0 comments / Posted by John Glase

Everyone sweats from time to time. It’s the only way the body can cool itself down, which keeps you healthy and protects your vital organs. While it’s perfectly acceptable to sweat in the gym or while you’re out working in the yard, there are times when it isn’t ideal. Here are some of the options people use to help reduce the amount of sweat their bodies produce.

Note: Even with the options, below, we still highly recommend any of our sweat-wicking dress shirts. Our shirts won't stop you sweating, but they add additional protection. We recommend wearing our shirts in combination with the options, below:


The most common defense against sweat is antiperspirant. Antiperspirants may or may not contain a deodorant (they are two very different things), which is designed to help keep body odor caused by bacteria at bay. Most antiperspirants contain aluminum-based ingredients, which block the sweat ducts and prevent sweat from reaching the surface of the skin. Although they are safe for most people, those who have aluminum allergies should avoid them. Alternate formulations exist in these cases, too.


An FDA-approved product called miraDry is another option for anyone who experiences excessive underarm sweating. It’s also a permanent solution; it uses microwave energy to permanently destroy the sweat glands just under your skin. This means that you will no longer need to use antiperspirants or other products to keep sweat and odor at bay. The downside? It’s noninvasive, but it is still a medical procedure and there is some mild discomfort associated with it. What’s more, many health insurance policies do not cover it.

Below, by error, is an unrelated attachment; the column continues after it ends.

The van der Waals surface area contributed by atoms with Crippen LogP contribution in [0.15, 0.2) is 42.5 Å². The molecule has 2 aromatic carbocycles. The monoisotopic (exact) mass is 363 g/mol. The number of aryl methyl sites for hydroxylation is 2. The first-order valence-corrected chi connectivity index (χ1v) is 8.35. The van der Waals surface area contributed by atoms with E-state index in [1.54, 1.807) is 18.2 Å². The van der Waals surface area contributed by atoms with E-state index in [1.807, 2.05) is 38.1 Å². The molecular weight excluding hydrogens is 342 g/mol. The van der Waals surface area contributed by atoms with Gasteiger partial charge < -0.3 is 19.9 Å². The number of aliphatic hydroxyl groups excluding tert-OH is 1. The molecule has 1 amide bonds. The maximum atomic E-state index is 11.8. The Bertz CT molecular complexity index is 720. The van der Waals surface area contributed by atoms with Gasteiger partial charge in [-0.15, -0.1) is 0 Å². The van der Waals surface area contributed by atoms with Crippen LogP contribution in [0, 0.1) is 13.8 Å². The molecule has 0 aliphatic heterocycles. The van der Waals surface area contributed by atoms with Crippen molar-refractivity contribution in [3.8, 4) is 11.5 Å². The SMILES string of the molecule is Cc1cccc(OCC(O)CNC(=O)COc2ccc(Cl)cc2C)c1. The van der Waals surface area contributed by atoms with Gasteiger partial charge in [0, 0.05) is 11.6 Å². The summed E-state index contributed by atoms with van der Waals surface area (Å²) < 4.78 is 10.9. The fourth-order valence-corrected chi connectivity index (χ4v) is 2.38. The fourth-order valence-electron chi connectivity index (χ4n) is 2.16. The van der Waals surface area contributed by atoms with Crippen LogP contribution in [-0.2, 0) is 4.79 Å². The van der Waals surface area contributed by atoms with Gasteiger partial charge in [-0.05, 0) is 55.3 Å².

Sweat Shields

Sweat shields aren’t a new option, but they aren’t the most popular, either. Oftentimes, they’re disposable cotton pads that stick to your underarms or to the underarm region of your clothing to absorb extra sweat without the need for antiperspirants. Sometimes, sweat shields are reusable and sewn directly into clothing such as athletic wear. In some cases, the shields snap in or make use of Velcro, which allows you to easily remove them for washing or even switch them out throughout the day.  


You might know of Botox as a facial injection that helps reduce the appearance of fine lines and wrinkles. However, the FDA has also approved it as a treatment for hyperhidrosis, or excessive sweating. Keep in mind that the botulinum toxin found in Botox is a paralytic, which means it can not only relax facial muscles to release wrinkles, but it can also hinder the action of your sweat glands. It’s been proven highly effective, and unlike miraDry, some insurance companies will pay for this treatment if you have been clinically diagnosed with hyperhidrosis.

Deep Breathing and Meditation

Although this one may seem a little far-fetched, there is scientific evidence to suggest that deep breathing exercises and meditation can slow the rate at which your body produces perspiration. Specifically, you’ll want to sit down and breathe very slowly through your nose. This relaxes your nervous system, and when your nervous system is relaxed, your sweat glands aren’t as active.

As you can see, there are several options out there for dealing with and reducing sweat. Whether you choose a medical procedure, deep breathing, or even an antiperspirant, there’s something out there to suit every need and every lifestyle imaginable.


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